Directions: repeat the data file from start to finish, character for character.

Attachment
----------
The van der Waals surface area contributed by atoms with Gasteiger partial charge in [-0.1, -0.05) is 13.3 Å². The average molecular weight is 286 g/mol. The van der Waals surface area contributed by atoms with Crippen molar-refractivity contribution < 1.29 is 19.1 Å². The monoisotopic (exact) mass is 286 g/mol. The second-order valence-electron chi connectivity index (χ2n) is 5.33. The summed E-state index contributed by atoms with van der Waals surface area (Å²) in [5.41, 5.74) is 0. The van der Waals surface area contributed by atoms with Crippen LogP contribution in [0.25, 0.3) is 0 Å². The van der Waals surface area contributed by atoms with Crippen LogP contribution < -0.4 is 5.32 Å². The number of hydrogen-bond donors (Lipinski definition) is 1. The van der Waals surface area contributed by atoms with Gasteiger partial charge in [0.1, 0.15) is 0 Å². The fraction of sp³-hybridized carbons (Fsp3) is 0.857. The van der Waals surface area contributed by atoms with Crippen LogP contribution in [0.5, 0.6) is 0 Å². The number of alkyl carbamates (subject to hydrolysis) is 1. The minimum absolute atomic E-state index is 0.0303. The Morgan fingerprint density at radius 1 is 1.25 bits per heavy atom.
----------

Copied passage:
The van der Waals surface area contributed by atoms with Gasteiger partial charge in [-0.1, -0.05) is 13.3 Å². The average molecular weight is 286 g/mol. The van der Waals surface area contributed by atoms with Crippen molar-refractivity contribution < 1.29 is 19.1 Å². The monoisotopic (exact) mass is 286 g/mol. The second-order valence-electron chi connectivity index (χ2n) is 5.33. The summed E-state index contributed by atoms with van der Waals surface area (Å²) in [5.41, 5.74) is 0. The van der Waals surface area contributed by atoms with Crippen LogP contribution in [0.25, 0.3) is 0 Å². The van der Waals surface area contributed by atoms with Crippen LogP contribution < -0.4 is 5.32 Å². The number of hydrogen-bond donors (Lipinski definition) is 1. The van der Waals surface area contributed by atoms with Gasteiger partial charge in [0.1, 0.15) is 0 Å². The fraction of sp³-hybridized carbons (Fsp3) is 0.857. The van der Waals surface area contributed by atoms with Crippen LogP contribution in [0.5, 0.6) is 0 Å². The number of alkyl carbamates (subject to hydrolysis) is 1. The minimum absolute atomic E-state index is 0.0303. The Morgan fingerprint density at radius 1 is 1.25 bits per heavy atom.